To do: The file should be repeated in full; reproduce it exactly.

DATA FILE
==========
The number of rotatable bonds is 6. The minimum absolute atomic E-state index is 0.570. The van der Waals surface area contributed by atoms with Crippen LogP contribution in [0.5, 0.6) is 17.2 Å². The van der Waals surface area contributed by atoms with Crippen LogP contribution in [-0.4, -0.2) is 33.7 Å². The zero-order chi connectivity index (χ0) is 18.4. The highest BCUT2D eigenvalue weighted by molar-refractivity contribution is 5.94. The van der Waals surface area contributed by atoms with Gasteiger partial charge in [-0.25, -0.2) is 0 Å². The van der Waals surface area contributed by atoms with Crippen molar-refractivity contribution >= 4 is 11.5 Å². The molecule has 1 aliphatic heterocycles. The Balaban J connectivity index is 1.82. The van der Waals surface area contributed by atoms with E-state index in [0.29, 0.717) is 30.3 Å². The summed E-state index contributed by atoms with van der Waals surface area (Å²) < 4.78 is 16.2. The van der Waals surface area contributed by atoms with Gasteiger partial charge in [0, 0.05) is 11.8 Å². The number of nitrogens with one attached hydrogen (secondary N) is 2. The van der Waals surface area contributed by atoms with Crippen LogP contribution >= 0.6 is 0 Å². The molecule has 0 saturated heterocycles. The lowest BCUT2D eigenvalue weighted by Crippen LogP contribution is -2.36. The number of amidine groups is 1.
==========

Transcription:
The number of rotatable bonds is 6. The minimum absolute atomic E-state index is 0.570. The van der Waals surface area contributed by atoms with Crippen LogP contribution in [0.5, 0.6) is 17.2 Å². The van der Waals surface area contributed by atoms with Crippen LogP contribution in [-0.4, -0.2) is 33.7 Å². The zero-order chi connectivity index (χ0) is 18.4. The highest BCUT2D eigenvalue weighted by molar-refractivity contribution is 5.94. The van der Waals surface area contributed by atoms with Gasteiger partial charge in [-0.25, -0.2) is 0 Å². The van der Waals surface area contributed by atoms with Crippen molar-refractivity contribution >= 4 is 11.5 Å². The molecule has 1 aliphatic heterocycles. The Balaban J connectivity index is 1.82. The van der Waals surface area contributed by atoms with E-state index in [0.29, 0.717) is 30.3 Å². The summed E-state index contributed by atoms with van der Waals surface area (Å²) < 4.78 is 16.2. The van der Waals surface area contributed by atoms with Gasteiger partial charge in [0, 0.05) is 11.8 Å². The number of nitrogens with one attached hydrogen (secondary N) is 2. The van der Waals surface area contributed by atoms with Crippen LogP contribution >= 0.6 is 0 Å². The molecule has 0 saturated heterocycles. The lowest BCUT2D eigenvalue weighted by Crippen LogP contribution is -2.36. The number of amidine groups is 1.